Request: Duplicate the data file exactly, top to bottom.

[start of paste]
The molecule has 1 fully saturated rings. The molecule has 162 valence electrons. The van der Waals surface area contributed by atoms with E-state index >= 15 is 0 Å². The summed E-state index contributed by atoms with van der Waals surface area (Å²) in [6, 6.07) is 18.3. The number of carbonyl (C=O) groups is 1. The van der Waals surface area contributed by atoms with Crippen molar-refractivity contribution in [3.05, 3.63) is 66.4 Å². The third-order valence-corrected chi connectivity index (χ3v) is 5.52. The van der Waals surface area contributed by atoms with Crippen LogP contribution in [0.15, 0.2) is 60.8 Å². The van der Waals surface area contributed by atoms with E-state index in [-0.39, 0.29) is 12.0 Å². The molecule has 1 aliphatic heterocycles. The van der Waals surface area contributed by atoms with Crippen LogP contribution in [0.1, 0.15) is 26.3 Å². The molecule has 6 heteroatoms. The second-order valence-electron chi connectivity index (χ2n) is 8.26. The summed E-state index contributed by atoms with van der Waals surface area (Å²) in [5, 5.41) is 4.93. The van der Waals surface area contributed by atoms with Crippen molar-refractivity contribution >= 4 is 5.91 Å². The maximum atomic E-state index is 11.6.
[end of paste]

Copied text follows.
The molecule has 1 fully saturated rings. The molecule has 162 valence electrons. The van der Waals surface area contributed by atoms with E-state index >= 15 is 0 Å². The summed E-state index contributed by atoms with van der Waals surface area (Å²) in [6, 6.07) is 18.3. The number of carbonyl (C=O) groups is 1. The van der Waals surface area contributed by atoms with Crippen molar-refractivity contribution in [3.05, 3.63) is 66.4 Å². The third-order valence-corrected chi connectivity index (χ3v) is 5.52. The van der Waals surface area contributed by atoms with Crippen LogP contribution in [0.15, 0.2) is 60.8 Å². The van der Waals surface area contributed by atoms with E-state index in [-0.39, 0.29) is 12.0 Å². The molecule has 1 aliphatic heterocycles. The van der Waals surface area contributed by atoms with Crippen LogP contribution in [0.1, 0.15) is 26.3 Å². The molecule has 6 heteroatoms. The second-order valence-electron chi connectivity index (χ2n) is 8.26. The summed E-state index contributed by atoms with van der Waals surface area (Å²) in [5, 5.41) is 4.93. The van der Waals surface area contributed by atoms with Crippen molar-refractivity contribution >= 4 is 5.91 Å². The maximum atomic E-state index is 11.6.